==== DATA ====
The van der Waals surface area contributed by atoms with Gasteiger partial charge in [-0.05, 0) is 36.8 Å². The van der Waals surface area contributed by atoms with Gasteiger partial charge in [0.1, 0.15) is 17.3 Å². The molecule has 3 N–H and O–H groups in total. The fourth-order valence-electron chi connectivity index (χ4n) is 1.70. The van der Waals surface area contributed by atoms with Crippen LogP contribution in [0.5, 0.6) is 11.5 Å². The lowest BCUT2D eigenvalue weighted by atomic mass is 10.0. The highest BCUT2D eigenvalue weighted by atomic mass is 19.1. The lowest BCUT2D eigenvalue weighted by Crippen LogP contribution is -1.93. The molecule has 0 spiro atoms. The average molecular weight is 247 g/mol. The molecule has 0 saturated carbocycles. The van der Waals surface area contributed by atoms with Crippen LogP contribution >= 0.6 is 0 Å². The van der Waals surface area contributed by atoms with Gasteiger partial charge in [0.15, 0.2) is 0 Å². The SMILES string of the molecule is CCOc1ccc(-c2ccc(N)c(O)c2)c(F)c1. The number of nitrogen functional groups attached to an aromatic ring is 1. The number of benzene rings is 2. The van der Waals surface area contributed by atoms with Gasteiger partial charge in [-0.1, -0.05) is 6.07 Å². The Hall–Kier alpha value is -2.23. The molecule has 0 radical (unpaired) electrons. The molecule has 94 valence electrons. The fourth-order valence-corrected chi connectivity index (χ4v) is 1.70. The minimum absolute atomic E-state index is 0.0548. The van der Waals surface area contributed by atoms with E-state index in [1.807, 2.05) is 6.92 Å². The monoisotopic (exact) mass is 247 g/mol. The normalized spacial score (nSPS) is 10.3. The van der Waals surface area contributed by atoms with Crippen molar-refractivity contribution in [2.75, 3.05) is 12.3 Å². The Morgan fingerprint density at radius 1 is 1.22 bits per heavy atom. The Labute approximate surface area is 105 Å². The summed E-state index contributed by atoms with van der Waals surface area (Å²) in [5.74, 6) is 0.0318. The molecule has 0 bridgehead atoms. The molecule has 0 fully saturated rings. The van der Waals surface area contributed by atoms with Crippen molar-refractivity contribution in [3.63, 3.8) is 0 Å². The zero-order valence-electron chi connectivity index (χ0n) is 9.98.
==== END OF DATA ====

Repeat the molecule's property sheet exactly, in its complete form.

The van der Waals surface area contributed by atoms with Gasteiger partial charge in [-0.05, 0) is 36.8 Å². The van der Waals surface area contributed by atoms with Gasteiger partial charge in [0.1, 0.15) is 17.3 Å². The molecule has 3 N–H and O–H groups in total. The fourth-order valence-electron chi connectivity index (χ4n) is 1.70. The van der Waals surface area contributed by atoms with Crippen LogP contribution in [0.5, 0.6) is 11.5 Å². The lowest BCUT2D eigenvalue weighted by atomic mass is 10.0. The highest BCUT2D eigenvalue weighted by atomic mass is 19.1. The lowest BCUT2D eigenvalue weighted by Crippen LogP contribution is -1.93. The molecule has 0 spiro atoms. The average molecular weight is 247 g/mol. The molecule has 0 saturated carbocycles. The van der Waals surface area contributed by atoms with Crippen LogP contribution >= 0.6 is 0 Å². The van der Waals surface area contributed by atoms with Gasteiger partial charge in [0.15, 0.2) is 0 Å². The SMILES string of the molecule is CCOc1ccc(-c2ccc(N)c(O)c2)c(F)c1. The number of nitrogen functional groups attached to an aromatic ring is 1. The number of benzene rings is 2. The van der Waals surface area contributed by atoms with Gasteiger partial charge in [-0.1, -0.05) is 6.07 Å². The Hall–Kier alpha value is -2.23. The molecule has 0 radical (unpaired) electrons. The molecule has 94 valence electrons. The fourth-order valence-corrected chi connectivity index (χ4v) is 1.70. The minimum absolute atomic E-state index is 0.0548. The van der Waals surface area contributed by atoms with E-state index in [1.807, 2.05) is 6.92 Å². The monoisotopic (exact) mass is 247 g/mol. The normalized spacial score (nSPS) is 10.3. The van der Waals surface area contributed by atoms with Crippen molar-refractivity contribution in [2.75, 3.05) is 12.3 Å². The Morgan fingerprint density at radius 1 is 1.22 bits per heavy atom. The Labute approximate surface area is 105 Å². The summed E-state index contributed by atoms with van der Waals surface area (Å²) in [5.74, 6) is 0.0318. The molecule has 0 bridgehead atoms. The molecule has 0 fully saturated rings. The van der Waals surface area contributed by atoms with Crippen molar-refractivity contribution in [3.63, 3.8) is 0 Å². The zero-order valence-electron chi connectivity index (χ0n) is 9.98.